For this occasion a large boneless chicken breast, two Louisiana andouilles, and a chunk of thick-cut boiled ham provided the protein base. He cut the chicken into chunks, the sausages into coins, and the ham into dice. Continuing the preparatory knife work, he then sliced ¾ pound of okra (Note to the squeamish: If the okra, your knife, and the cutting surface are dry, the okra slime will not be a problem) and chopped up a cup of green pepper, a cup of onions, ¼ cup of scallions, and a large heirloom tomato. Very simple prep work, if a little time consuming.  My only contribution was to set out the other ingredients he’d be needing: olive oil, flour, bay leaf, thyme, garlic, cayenne, salt and black pepper.

gumbo ingredients

After browning the chicken pieces in olive oil and removing them to a plate, he stirred flour into the oil and cooked it about 10 minutes, to a light brown roux. Then the andouille, ham, and all the vegetables except the okra and tomato got added in and stirred. After 10 more minutes, the chicken rejoined the pot, along with all the spices and a little water. This cooked for yet another 10 minutes and then – finally – in went the okra, tomatoes, and a quart of water.

gumbo broth

At this point, the pot got covered and the gumbo cooked gently for an hour, with an occasional stir, after which it was done. I was permitted to check occasionally to be sure it was continuing to simmer and that nothing was sticking. And at dinner time, I cooked the rice.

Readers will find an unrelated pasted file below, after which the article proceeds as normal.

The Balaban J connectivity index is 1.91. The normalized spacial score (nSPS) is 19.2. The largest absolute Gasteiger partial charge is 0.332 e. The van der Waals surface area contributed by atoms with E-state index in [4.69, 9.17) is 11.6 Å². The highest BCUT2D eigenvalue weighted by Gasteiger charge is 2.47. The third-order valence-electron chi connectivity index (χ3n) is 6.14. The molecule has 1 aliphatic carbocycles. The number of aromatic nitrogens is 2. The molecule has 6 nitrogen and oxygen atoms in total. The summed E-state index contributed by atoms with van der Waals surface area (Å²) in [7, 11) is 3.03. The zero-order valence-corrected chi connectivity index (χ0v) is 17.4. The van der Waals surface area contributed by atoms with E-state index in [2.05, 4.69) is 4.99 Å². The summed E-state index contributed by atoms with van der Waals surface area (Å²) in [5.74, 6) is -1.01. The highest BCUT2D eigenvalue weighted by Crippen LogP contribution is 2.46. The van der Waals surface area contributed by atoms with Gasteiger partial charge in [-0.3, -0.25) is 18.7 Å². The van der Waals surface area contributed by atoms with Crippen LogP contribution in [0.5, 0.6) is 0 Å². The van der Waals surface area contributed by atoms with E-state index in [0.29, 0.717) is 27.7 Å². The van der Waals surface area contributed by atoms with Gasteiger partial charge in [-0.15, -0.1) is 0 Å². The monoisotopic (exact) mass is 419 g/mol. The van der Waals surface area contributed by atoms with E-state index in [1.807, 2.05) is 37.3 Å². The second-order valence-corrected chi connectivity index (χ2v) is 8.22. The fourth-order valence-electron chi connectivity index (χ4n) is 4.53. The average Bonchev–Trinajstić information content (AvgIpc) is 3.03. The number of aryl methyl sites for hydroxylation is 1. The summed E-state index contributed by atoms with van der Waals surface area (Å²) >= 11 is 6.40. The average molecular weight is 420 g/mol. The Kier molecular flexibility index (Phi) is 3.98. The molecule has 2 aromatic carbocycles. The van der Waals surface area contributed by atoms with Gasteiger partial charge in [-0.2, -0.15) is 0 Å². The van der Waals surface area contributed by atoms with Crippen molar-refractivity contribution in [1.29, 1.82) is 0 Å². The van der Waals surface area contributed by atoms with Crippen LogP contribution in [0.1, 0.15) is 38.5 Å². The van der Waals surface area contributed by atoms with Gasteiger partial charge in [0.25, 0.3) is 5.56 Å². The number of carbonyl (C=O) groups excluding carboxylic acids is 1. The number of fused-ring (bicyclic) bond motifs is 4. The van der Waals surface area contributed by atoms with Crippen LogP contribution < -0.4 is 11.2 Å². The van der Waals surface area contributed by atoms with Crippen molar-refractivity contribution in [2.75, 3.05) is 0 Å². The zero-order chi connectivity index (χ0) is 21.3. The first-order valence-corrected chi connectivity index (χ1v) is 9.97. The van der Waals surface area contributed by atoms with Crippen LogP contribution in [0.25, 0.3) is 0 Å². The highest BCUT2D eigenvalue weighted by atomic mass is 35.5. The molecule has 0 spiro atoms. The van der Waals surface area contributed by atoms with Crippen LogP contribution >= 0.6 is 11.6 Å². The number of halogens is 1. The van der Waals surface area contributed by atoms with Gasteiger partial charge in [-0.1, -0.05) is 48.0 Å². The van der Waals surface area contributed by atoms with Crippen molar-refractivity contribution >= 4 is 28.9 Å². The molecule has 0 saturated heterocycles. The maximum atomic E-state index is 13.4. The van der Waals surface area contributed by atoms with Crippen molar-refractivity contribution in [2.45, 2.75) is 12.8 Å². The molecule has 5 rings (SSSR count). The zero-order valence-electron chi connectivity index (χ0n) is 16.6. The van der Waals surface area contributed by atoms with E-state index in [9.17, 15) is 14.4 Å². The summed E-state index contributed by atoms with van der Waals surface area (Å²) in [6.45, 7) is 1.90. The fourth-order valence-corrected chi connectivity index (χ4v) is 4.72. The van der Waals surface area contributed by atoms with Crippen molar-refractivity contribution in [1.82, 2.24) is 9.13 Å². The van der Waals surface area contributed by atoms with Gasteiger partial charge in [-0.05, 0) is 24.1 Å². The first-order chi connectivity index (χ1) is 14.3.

gumbo plated

This was a terrific gumbo. The andouilles’ own spices had permeated all the ingredients, giving a much needed boost to the bland chicken breast. (The chef wished ardently that we had had some legs and thighs on hand.) All the vegetables merged seamlessly into a stew that tasted purely of New Orleans. And, as always, we wound up eating most of a portion that was supposed to feed four.

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A few weeks ago I wrote about my disappointment with a pasta recipe from Katie Parla’s cookbook Tasting Rome. Even so, it’s an attractive book – with lovely photography by Kristina Gill – so I was still eager to try their versions of other traditional Roman dishes. This next one I made, though decent, wasn’t anything to be excited about.